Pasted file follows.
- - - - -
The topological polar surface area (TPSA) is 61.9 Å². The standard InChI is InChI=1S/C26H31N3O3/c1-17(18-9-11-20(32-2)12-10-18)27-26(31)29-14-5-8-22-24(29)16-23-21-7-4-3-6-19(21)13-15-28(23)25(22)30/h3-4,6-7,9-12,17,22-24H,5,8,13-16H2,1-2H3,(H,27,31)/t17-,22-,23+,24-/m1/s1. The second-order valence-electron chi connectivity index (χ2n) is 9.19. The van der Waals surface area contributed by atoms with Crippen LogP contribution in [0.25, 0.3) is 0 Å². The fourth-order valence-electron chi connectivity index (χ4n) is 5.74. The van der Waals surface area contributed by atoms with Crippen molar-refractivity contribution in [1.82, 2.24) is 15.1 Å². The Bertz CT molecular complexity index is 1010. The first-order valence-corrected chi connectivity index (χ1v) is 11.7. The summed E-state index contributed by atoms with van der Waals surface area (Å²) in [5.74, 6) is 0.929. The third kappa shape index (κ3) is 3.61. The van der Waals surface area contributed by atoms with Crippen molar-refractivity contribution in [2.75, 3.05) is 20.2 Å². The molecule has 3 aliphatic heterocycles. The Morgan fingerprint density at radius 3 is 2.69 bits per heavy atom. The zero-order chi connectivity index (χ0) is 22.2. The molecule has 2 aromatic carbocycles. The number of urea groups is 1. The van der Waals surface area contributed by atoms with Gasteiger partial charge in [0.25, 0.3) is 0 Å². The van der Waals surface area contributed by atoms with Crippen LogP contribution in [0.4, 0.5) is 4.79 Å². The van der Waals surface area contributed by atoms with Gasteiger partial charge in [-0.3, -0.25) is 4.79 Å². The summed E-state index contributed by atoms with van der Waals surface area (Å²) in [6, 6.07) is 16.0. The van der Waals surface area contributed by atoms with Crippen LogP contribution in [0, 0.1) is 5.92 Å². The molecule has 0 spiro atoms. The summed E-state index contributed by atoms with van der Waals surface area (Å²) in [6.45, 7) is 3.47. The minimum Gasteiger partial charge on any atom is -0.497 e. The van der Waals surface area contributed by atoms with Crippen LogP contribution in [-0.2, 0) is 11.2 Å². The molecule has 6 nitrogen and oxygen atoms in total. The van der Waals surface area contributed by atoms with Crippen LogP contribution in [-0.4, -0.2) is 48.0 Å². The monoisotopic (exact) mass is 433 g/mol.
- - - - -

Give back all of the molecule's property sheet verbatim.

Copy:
The topological polar surface area (TPSA) is 61.9 Å². The standard InChI is InChI=1S/C26H31N3O3/c1-17(18-9-11-20(32-2)12-10-18)27-26(31)29-14-5-8-22-24(29)16-23-21-7-4-3-6-19(21)13-15-28(23)25(22)30/h3-4,6-7,9-12,17,22-24H,5,8,13-16H2,1-2H3,(H,27,31)/t17-,22-,23+,24-/m1/s1. The second-order valence-electron chi connectivity index (χ2n) is 9.19. The van der Waals surface area contributed by atoms with Crippen LogP contribution in [0.25, 0.3) is 0 Å². The fourth-order valence-electron chi connectivity index (χ4n) is 5.74. The van der Waals surface area contributed by atoms with Crippen molar-refractivity contribution in [1.82, 2.24) is 15.1 Å². The Bertz CT molecular complexity index is 1010. The first-order valence-corrected chi connectivity index (χ1v) is 11.7. The summed E-state index contributed by atoms with van der Waals surface area (Å²) in [5.74, 6) is 0.929. The third kappa shape index (κ3) is 3.61. The van der Waals surface area contributed by atoms with Crippen molar-refractivity contribution in [2.75, 3.05) is 20.2 Å². The molecule has 3 aliphatic heterocycles. The Morgan fingerprint density at radius 3 is 2.69 bits per heavy atom. The zero-order chi connectivity index (χ0) is 22.2. The molecule has 2 aromatic carbocycles. The number of urea groups is 1. The van der Waals surface area contributed by atoms with Gasteiger partial charge in [0.25, 0.3) is 0 Å². The van der Waals surface area contributed by atoms with Crippen LogP contribution in [0.4, 0.5) is 4.79 Å². The van der Waals surface area contributed by atoms with Gasteiger partial charge in [-0.3, -0.25) is 4.79 Å². The summed E-state index contributed by atoms with van der Waals surface area (Å²) in [6, 6.07) is 16.0. The van der Waals surface area contributed by atoms with Crippen LogP contribution in [0, 0.1) is 5.92 Å². The molecule has 0 spiro atoms. The summed E-state index contributed by atoms with van der Waals surface area (Å²) in [6.45, 7) is 3.47. The minimum Gasteiger partial charge on any atom is -0.497 e. The van der Waals surface area contributed by atoms with Crippen LogP contribution in [-0.2, 0) is 11.2 Å². The molecule has 6 nitrogen and oxygen atoms in total. The van der Waals surface area contributed by atoms with Crippen LogP contribution in [-0.4, -0.2) is 48.0 Å². The monoisotopic (exact) mass is 433 g/mol.